I’ve been working on some new clay and glaze combinations lately, inspired by woodland walks (my previous post has more on this). My latest firing included pieces using these tones, one of which is a rather chocolatey colour clay combined with a milky speckled glaze. This combination seems to work particularly well. I took a quick photo of some of the pieces, using my phone on the top of my kiln, still warm from the firing. I had lots of positive reactions on twitter and instagram, which was lovely and really encouraging.
Sadly the firing wasn’t all good news, lots of porcelain pieces in my green glaze came out looking muddy and the glaze had crawled in places. Something had gone rather wrong and I’ll have to find out what, though I probably won’t get to the bottom of it in time for my Autumn shows. So the work on my stand might look a little different from previous shows, but it seems that’s quite me.
Variations on a Theme
One of the things I often worry about when I’m making work is that I tend to make lots of different things. I make spoons, teabowls, vases, jugs, bottles, brushes, mixed media compositions and even plates now. I don’t tend to stick to a particular range and make lots of them; it’s just not me. I find I can’t, and don’t want to, produce multiples of cups and rows of jugs all looking the same. I can happily produce small families of items in the same clay and glaze combo, or make similar shapes in different clay and glaze finishes. But I often find myself moving on from these to try other variations and new ideas.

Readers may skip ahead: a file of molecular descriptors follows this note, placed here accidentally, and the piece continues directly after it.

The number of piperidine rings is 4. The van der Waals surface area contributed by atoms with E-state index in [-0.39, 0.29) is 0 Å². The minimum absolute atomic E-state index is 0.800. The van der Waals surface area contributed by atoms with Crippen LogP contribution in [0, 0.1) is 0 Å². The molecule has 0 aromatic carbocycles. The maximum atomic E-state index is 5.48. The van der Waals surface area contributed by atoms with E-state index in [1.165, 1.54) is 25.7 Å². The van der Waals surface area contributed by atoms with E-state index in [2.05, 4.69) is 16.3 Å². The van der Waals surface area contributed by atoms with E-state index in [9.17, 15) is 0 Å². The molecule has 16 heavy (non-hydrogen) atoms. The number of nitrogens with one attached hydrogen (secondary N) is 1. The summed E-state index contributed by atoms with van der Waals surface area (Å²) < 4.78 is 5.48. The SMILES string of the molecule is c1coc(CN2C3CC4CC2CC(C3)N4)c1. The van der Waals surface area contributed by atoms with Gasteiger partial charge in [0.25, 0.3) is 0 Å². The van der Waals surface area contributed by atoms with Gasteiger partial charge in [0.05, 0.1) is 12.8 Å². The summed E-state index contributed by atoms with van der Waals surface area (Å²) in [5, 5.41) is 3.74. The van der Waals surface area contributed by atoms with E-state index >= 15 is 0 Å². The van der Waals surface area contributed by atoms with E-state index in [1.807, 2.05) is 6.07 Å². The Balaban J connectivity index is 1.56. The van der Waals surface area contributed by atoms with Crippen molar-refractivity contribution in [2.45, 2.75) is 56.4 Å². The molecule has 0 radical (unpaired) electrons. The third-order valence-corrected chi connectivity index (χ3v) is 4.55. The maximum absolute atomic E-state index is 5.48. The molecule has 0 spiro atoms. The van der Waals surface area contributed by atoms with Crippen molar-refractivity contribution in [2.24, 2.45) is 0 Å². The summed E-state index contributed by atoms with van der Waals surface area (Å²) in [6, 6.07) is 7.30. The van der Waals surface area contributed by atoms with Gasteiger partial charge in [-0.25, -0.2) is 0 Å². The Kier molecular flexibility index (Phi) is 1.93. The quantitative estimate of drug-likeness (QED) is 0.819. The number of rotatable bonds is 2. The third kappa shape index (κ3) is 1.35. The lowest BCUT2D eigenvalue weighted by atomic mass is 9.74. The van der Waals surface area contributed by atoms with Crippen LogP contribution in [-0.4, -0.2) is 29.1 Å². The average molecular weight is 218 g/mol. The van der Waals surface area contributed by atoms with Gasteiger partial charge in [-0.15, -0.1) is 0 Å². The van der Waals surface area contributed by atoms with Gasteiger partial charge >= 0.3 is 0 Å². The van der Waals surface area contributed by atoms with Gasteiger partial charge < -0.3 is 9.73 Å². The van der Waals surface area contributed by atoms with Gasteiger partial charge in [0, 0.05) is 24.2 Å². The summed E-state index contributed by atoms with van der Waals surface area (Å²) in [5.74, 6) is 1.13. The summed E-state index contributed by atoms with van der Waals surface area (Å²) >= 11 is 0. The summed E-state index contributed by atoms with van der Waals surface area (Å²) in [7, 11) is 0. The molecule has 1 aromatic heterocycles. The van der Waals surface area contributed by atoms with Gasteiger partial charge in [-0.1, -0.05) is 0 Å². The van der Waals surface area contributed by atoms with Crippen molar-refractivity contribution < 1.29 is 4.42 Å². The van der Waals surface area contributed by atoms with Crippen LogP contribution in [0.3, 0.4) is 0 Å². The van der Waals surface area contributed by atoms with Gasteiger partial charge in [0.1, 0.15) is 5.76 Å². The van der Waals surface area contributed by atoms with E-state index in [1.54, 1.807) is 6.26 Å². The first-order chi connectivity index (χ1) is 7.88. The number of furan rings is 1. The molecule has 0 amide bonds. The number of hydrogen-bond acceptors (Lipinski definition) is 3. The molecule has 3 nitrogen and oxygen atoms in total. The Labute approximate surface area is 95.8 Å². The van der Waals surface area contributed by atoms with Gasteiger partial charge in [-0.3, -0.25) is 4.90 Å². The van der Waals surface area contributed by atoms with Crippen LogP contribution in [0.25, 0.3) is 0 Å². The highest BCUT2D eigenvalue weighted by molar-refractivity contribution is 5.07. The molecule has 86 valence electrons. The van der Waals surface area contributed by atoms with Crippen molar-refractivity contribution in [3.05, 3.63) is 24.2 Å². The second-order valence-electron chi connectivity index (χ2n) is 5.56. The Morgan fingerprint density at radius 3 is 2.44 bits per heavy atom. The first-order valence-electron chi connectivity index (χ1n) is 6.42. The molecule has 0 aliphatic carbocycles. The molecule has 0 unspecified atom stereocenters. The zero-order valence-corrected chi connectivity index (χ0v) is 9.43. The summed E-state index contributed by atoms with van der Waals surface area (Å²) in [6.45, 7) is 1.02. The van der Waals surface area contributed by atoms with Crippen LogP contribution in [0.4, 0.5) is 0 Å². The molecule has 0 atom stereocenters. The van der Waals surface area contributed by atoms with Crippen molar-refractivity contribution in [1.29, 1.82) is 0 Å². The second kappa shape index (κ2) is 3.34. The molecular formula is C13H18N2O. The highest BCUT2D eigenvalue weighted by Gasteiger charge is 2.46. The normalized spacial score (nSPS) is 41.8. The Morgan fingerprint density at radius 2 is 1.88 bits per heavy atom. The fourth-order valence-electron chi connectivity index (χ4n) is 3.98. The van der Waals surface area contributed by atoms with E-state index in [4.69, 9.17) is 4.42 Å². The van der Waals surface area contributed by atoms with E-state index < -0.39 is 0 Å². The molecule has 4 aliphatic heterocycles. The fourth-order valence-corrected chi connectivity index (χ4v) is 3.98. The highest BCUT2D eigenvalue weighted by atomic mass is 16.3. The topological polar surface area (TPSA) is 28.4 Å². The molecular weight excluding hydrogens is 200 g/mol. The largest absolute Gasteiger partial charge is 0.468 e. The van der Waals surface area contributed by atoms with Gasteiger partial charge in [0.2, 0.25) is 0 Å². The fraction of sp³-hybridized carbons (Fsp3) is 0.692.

So every piece I make is unique. When I sell work, I can’t say I have 10 of these or 15 of those. Occasionally I might have three or four that are similar. But no two are the same. It’s more work for me, but I like it that way.
I worry that this looks inconsistent, or that it doesn’t give me a recognisable style. I’ve worried about this a lot. It’s pretty much my MO. But I’ve decided to try to stop worrying about it and celebrate the different things. I find something pleasing about grouping different but complementary objects together, so I’m going to carry on doing that. I hope that by using a varied but harmonious colour palette, the work I produce will still be coherent and still be recognisably mine.
The pieces above are some more ideas I’m playing with, using the clay mixes I’ve developed. The forms were intended to reflect the aesthetic I try to have for my ‘curious utensils’ – a bit quirky, a bit wavy edged. I don’t think I’ve entirely done that, but they’re a start, and I’m enjoying working on the idea. Perhaps more on this next time…